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address that the USING says it should contain, a program error may result. 3. START is a pseudo-op that tells the assembler where the beginning of the program is and allows the user to give a name to the program. In this case the name is TEST. 4. END is a pseudo-op that tells the assembler that the last card of the program has been reached. 5. BR 14, the last machine-op instruction, is a branch to the location whose address is in general register 14. By convention, calling programs leave their return address in register 14.

Example using literals
Here we will repeat the same example using literals, which are mechanisms whereby the assembler creates data areas for the programmer, containing constants he requests. In the program of Figure 2.15, the arguments =F'10', =F'49', =F'4' are literals which containing 10, 49, 4 and replacement of the literal operand with the address of the data it describes.
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The assembler translates the instruction L 3, = F'10' so that its address portion points to a full word that contains a 10. Normally, the assembler will construct a "literal table" at the end of the program. However, the pseudo-op LTORG can tell the assembler to place the encountered literals at an earlier location. This pseudo-op is used in the case where we have a very long program. For example, if our DC instruction contained 10,000 pieces of data, it would have been impossible for the offset of the load instruction to reach the literals at the end of our program. In this case, we would want to force the literals into the program before the DC instruction. In the BCT instruction, we have used as an address *-16. The star is a mnemonic that means "here." The expression *-16 refers to the address of the present instruct ion minus 16 locations, which is LOOP. The statement BASE EQU 15 assigns this value 15 to the symbol BASE; BASE will be everywhere evaluated as 15. The EQU pseudo-op allows the programmer to define variables.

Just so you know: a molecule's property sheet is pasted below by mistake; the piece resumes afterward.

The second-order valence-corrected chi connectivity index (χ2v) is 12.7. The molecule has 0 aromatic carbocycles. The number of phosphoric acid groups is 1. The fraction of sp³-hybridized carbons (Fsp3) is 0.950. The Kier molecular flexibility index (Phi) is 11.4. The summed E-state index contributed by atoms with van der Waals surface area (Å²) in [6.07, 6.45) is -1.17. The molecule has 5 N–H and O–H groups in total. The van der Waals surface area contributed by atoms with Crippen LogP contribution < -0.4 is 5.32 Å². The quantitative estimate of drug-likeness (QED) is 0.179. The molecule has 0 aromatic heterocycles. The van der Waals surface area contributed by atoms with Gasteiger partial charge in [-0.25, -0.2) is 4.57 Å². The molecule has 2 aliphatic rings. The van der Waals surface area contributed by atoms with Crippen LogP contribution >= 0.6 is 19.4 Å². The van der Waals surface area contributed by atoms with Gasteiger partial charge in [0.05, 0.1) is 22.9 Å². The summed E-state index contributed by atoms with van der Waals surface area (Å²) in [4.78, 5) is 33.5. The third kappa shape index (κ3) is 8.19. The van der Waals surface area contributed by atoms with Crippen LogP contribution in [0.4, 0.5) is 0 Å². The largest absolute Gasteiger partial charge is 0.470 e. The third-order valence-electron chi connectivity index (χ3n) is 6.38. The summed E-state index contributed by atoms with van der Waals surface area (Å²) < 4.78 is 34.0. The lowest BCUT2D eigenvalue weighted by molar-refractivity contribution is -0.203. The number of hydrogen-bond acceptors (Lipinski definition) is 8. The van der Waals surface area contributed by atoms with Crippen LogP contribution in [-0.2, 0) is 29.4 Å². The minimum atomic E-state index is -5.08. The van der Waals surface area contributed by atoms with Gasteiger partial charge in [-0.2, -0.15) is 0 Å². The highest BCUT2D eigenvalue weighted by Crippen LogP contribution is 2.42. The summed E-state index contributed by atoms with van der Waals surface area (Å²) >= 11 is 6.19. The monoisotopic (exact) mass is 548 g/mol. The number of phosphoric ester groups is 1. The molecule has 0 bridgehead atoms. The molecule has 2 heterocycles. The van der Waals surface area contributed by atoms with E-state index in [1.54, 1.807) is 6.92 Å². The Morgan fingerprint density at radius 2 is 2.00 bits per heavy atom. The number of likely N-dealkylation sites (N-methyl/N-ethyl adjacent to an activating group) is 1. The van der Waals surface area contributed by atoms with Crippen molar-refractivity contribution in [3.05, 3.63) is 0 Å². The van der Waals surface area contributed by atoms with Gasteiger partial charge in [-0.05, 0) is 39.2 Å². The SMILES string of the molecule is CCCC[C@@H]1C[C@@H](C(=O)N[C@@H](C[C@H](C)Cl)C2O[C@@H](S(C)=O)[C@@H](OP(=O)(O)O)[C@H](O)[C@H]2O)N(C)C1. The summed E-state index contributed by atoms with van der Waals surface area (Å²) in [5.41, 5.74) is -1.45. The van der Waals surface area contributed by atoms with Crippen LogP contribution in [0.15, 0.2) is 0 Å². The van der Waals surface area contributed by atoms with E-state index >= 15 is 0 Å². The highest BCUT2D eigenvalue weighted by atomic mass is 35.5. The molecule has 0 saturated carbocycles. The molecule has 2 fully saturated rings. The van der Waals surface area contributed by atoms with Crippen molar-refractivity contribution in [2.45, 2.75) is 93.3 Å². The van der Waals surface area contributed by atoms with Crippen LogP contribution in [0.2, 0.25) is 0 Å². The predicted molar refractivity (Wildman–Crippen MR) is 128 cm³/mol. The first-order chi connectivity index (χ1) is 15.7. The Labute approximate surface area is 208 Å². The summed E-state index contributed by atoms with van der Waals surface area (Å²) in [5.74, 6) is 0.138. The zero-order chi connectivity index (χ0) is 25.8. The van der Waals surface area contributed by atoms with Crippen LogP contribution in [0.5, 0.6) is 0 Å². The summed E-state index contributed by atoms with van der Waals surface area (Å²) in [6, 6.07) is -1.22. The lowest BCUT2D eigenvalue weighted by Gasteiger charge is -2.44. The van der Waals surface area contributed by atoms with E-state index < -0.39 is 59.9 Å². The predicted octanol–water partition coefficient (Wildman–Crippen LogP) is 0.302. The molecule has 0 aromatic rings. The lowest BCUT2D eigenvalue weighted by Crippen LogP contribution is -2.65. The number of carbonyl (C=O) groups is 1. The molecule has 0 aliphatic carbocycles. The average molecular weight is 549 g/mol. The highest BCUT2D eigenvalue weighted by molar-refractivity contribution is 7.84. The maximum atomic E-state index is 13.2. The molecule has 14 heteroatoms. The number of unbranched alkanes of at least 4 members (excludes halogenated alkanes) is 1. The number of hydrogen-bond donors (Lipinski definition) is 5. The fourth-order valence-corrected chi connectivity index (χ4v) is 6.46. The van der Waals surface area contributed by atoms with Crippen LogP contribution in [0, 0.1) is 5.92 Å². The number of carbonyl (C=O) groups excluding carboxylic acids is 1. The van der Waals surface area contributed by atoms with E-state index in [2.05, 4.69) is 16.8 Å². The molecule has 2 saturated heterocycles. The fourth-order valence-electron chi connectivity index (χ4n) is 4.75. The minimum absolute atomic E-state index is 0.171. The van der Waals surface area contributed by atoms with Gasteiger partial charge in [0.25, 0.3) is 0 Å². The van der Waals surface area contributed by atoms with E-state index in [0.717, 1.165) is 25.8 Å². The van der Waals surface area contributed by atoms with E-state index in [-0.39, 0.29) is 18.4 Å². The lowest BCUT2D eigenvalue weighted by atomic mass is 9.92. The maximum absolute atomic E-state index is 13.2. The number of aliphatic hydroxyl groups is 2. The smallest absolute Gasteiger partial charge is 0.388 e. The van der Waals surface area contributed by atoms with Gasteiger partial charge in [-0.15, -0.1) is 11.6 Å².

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Observe that some pseudo-ops (e.g., START and USING) do not generate machine code. Note also that the BR 14 instruction has been translated to BUR 15, 14. In Figure 2.16, the assembled version of the assembly program (written in Figure 2.14) is shown.

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‫‪Macro Language and Macro Processor‬‬
‫ ‪ Macro‬ھو عبارة عن مجموعة من الجمل وتكون في لغة البرنامج المصدري‬‫)‪ (Source Program‬ويبدأ بكلمة ‪ MACRO‬في السطر األول وفي السطر‬ ‫الثاني اسم الماكرو ثم تعليمات الماكرو )مجموعة من السطور( وتنتھي بكلمة‬ ‫‪ .MEND‬وللعلم يستخدم الماكرو عندما توجد مجموعة من التعليمات ونفسھا‬ ‫تتكرر في البرنامج، ھنا تحدد مجموعة التعليمات بماكرو كما بالمثال التالي.‬

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‫:‪Example‬‬

‫تحدث مرتين، لذا سوف يتم تسمية ھذه ‪ sequence‬كماكرو.‬ ‫‪) Macro Processor‬معالج الماكرو(‬ ‫ ھو يضع كل تعليمة ماكرو مع مجموعة جمل اللغة المصدرية المقابلة لھا وھذا ما‬‫يسمى توسيع الماكرو )‪.(Macro Expansion‬‬ ‫ يجب أن يصمم معالج الماكرو بحيث ال يتأثر بشكل جمل لغة البرمجة المستخدمة‬‫وال يعتمد مباشرة على تركيبة الكمبيوتر الذي ينفذ البرنامج.‬ ‫ بعد إنتھاء معالج الماكرو من المعالجة ينتج ملف كما تم توضيحه بأعلى وھو يكون‬‫‪ INPUT‬للـ ‪.Assembler‬‬

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‫‪Source‬‬ ‫‪Program‬‬ ‫البرنامج‬ ‫المصدري‬

‫‪Assembler‬‬

‫‪Object‬‬ ‫‪Program‬‬ ‫البرنامج‬ ‫الھدفي‬

‫ مثال: لبرنامج يستخدم تعليمات ماكرو وبه عدد "٢" ماكرو لتوضيح عملية توسعة‬‫الماكرو. مثال آخر: كما يلي:-‬